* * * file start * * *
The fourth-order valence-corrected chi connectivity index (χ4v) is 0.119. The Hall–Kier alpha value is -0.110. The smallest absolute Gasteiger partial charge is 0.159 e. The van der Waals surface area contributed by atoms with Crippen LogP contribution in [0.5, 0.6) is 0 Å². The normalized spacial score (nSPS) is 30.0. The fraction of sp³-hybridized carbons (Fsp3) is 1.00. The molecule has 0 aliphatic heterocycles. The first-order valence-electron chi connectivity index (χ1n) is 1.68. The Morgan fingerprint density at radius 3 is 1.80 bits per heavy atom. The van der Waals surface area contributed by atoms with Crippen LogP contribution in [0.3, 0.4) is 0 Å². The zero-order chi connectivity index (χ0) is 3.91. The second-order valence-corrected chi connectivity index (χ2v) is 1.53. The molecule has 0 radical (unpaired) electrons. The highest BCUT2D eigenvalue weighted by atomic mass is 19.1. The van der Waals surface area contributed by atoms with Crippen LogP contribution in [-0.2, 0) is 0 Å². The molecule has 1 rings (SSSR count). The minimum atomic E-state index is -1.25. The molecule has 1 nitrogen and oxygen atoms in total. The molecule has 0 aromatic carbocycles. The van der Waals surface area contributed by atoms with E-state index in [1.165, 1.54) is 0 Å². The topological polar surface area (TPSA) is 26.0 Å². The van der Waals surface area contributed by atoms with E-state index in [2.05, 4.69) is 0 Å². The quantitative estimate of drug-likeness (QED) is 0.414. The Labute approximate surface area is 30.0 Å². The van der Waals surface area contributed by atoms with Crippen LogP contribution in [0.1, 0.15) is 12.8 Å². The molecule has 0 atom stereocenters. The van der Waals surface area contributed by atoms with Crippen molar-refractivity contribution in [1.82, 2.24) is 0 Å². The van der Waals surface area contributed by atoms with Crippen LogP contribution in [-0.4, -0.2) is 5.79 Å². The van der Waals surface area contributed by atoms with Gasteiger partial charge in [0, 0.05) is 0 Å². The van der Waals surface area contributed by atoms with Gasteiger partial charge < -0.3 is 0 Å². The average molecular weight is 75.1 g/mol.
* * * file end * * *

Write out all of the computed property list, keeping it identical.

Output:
The fourth-order valence-corrected chi connectivity index (χ4v) is 0.119. The Hall–Kier alpha value is -0.110. The smallest absolute Gasteiger partial charge is 0.159 e. The van der Waals surface area contributed by atoms with Crippen LogP contribution in [0.5, 0.6) is 0 Å². The normalized spacial score (nSPS) is 30.0. The fraction of sp³-hybridized carbons (Fsp3) is 1.00. The molecule has 0 aliphatic heterocycles. The first-order valence-electron chi connectivity index (χ1n) is 1.68. The Morgan fingerprint density at radius 3 is 1.80 bits per heavy atom. The van der Waals surface area contributed by atoms with Crippen LogP contribution in [0.3, 0.4) is 0 Å². The zero-order chi connectivity index (χ0) is 3.91. The second-order valence-corrected chi connectivity index (χ2v) is 1.53. The molecule has 0 radical (unpaired) electrons. The highest BCUT2D eigenvalue weighted by atomic mass is 19.1. The van der Waals surface area contributed by atoms with Crippen LogP contribution in [-0.2, 0) is 0 Å². The molecule has 1 rings (SSSR count). The minimum atomic E-state index is -1.25. The molecule has 1 nitrogen and oxygen atoms in total. The molecule has 0 aromatic carbocycles. The van der Waals surface area contributed by atoms with E-state index in [1.165, 1.54) is 0 Å². The topological polar surface area (TPSA) is 26.0 Å². The van der Waals surface area contributed by atoms with E-state index in [2.05, 4.69) is 0 Å². The quantitative estimate of drug-likeness (QED) is 0.414. The Labute approximate surface area is 30.0 Å². The van der Waals surface area contributed by atoms with Crippen LogP contribution in [0.1, 0.15) is 12.8 Å². The molecule has 0 atom stereocenters. The van der Waals surface area contributed by atoms with Crippen molar-refractivity contribution in [1.82, 2.24) is 0 Å². The van der Waals surface area contributed by atoms with Crippen LogP contribution in [-0.4, -0.2) is 5.79 Å². The van der Waals surface area contributed by atoms with Gasteiger partial charge in [0, 0.05) is 0 Å². The van der Waals surface area contributed by atoms with Gasteiger partial charge < -0.3 is 0 Å². The average molecular weight is 75.1 g/mol.